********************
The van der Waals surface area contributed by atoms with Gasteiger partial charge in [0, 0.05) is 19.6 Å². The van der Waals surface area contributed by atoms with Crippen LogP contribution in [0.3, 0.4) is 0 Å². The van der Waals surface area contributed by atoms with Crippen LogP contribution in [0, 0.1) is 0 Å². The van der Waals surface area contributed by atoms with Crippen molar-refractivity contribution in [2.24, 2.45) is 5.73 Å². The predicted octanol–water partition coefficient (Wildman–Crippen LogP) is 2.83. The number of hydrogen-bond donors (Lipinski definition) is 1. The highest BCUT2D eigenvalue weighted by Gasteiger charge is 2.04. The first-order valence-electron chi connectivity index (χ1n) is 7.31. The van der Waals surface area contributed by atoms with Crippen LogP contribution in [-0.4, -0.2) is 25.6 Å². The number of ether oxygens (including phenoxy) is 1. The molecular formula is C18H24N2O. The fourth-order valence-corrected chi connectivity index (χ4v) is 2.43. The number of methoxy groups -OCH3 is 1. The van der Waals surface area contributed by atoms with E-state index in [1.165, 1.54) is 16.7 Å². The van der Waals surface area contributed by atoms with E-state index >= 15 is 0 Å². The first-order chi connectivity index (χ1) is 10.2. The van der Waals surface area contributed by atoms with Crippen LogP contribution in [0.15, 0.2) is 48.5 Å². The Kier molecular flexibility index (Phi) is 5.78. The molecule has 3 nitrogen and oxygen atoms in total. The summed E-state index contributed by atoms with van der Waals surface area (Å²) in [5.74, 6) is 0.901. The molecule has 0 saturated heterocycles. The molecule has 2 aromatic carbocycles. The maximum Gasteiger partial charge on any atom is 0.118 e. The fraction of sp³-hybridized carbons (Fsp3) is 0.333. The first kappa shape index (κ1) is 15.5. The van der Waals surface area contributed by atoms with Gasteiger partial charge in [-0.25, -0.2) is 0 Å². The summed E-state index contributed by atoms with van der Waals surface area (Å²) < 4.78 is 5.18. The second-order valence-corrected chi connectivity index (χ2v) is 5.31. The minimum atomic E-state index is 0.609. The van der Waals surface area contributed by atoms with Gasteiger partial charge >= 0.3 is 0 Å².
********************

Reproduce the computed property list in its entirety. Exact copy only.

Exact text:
The van der Waals surface area contributed by atoms with Gasteiger partial charge in [0, 0.05) is 19.6 Å². The van der Waals surface area contributed by atoms with Crippen LogP contribution in [0.3, 0.4) is 0 Å². The van der Waals surface area contributed by atoms with Crippen LogP contribution in [0, 0.1) is 0 Å². The van der Waals surface area contributed by atoms with Crippen molar-refractivity contribution in [2.24, 2.45) is 5.73 Å². The predicted octanol–water partition coefficient (Wildman–Crippen LogP) is 2.83. The number of hydrogen-bond donors (Lipinski definition) is 1. The highest BCUT2D eigenvalue weighted by Gasteiger charge is 2.04. The first-order valence-electron chi connectivity index (χ1n) is 7.31. The van der Waals surface area contributed by atoms with Crippen LogP contribution in [-0.4, -0.2) is 25.6 Å². The number of ether oxygens (including phenoxy) is 1. The molecular formula is C18H24N2O. The fourth-order valence-corrected chi connectivity index (χ4v) is 2.43. The number of methoxy groups -OCH3 is 1. The van der Waals surface area contributed by atoms with E-state index in [1.165, 1.54) is 16.7 Å². The van der Waals surface area contributed by atoms with E-state index >= 15 is 0 Å². The first-order chi connectivity index (χ1) is 10.2. The van der Waals surface area contributed by atoms with Crippen LogP contribution in [0.15, 0.2) is 48.5 Å². The Kier molecular flexibility index (Phi) is 5.78. The molecule has 3 nitrogen and oxygen atoms in total. The summed E-state index contributed by atoms with van der Waals surface area (Å²) in [5.74, 6) is 0.901. The molecule has 0 saturated heterocycles. The molecule has 2 aromatic carbocycles. The maximum Gasteiger partial charge on any atom is 0.118 e. The fraction of sp³-hybridized carbons (Fsp3) is 0.333. The first kappa shape index (κ1) is 15.5. The van der Waals surface area contributed by atoms with Gasteiger partial charge in [-0.25, -0.2) is 0 Å². The summed E-state index contributed by atoms with van der Waals surface area (Å²) < 4.78 is 5.18. The second-order valence-corrected chi connectivity index (χ2v) is 5.31. The minimum atomic E-state index is 0.609. The van der Waals surface area contributed by atoms with Gasteiger partial charge >= 0.3 is 0 Å².